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American Psychiatric Association 2018 Annual Meeting

Psychiatrist Addresses the Unique Challenges Facing Patients and Psychiatrists of African Descent

Kelly Davio
During the American Psychiatric Association’s 2018 Annual Meeting, held in New York, New York, Patricia Newton, MD, MA, MPH, delivered the 2018 Solomon Carter Fuller Lecture, in which she discussed the challenges that face patients and psychiatrists of African descent.
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During the American Psychiatric Association’s 2018 Annual Meeting, held in New York, New York, Patricia Newton, MD, MA, MPH, delivered the 2018 Solomon Carter Fuller Lecture, in which she discussed the challenges that face patients and psychiatrists of African descent.

Newton, who is the chief executive officer and medical director of the Black Psychiatrists of America and the medical director of Newton & Associates, explained that, in preparation for her lecture, she surveyed 150 African American psychiatrists from a variety of organizations and 350 African Americans in the Baltimore community about what they feel are the greatest challenges facing people with mental disorders and the greatest challenges in delivering care.

In the survey of the general population, notably, men were more reluctant than women to be interviewed, and many participants were concerned about whether they could be identified personally based on their responses, though 85% of women and 20% of men who participated asked to be informed of the results of the survey and even volunteered their contact information to hear Newton’s findings.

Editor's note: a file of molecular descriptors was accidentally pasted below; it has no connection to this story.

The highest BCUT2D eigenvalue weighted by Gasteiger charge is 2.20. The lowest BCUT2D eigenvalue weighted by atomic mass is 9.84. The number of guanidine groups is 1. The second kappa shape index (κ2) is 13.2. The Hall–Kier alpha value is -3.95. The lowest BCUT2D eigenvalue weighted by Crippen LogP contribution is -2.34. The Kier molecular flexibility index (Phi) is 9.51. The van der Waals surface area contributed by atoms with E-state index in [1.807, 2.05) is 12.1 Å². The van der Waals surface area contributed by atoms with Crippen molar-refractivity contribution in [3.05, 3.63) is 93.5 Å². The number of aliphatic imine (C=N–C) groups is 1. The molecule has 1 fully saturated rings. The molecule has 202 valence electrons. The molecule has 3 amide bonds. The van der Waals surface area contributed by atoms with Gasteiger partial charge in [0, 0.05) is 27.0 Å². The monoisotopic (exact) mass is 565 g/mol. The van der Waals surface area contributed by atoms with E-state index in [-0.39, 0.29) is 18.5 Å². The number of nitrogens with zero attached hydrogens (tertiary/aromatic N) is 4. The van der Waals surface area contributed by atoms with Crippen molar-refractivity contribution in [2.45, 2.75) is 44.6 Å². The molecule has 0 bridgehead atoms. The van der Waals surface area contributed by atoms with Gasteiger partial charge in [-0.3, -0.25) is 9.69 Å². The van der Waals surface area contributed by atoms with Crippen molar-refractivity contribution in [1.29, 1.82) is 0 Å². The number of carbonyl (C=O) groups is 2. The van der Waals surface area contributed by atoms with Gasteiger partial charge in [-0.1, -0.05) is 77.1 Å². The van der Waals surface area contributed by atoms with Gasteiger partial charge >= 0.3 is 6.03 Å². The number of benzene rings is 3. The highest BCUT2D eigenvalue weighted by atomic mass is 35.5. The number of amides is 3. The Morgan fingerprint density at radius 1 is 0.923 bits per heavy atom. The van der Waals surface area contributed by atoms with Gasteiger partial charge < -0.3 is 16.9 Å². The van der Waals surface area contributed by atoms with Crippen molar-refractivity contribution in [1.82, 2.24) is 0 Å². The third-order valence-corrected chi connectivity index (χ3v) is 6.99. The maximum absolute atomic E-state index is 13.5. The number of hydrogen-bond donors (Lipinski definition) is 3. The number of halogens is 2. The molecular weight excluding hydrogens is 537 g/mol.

The community respondents identified the following as key problems facing those with mental health issues:
  • Not enough culturally competent doctors (75% of male respondents, 100% of female respondents)
  • Not enough physician concern for the wellbeing of patients (85% of male respondents, 90% of women respondents)
  • Physician training to dispense medication rather than to counsel (85% of male respondents, 95% of women respondents)
Newton explained that electronic health records (EHRs) may contribute to the problem of patients viewing psychiatrists as prescribers only, as EHRs may impede patient–physician communication.

With respect to the cultural competency of providers, Newton pointed to misdiagnosis and dismissal of cultural factors that can lead to inappropriate treatment of patients as a major problem.

“I had a patient who was put incorrectly on haloperidol because the gentlemen’s wife had died. It’s classic for many indigenous patients to talk about visitations from a deceased relative,” Newton explained, but because the patient’s prior physician didn’t understand the patient’s culture, he gave a diagnosis of psychosis. “Even with the best intentions, many of our colleagues don’t have the cultural competency” to deal with these kind of situations.

In a language analysis of the survey concerning the problems facing patients with mental health issues: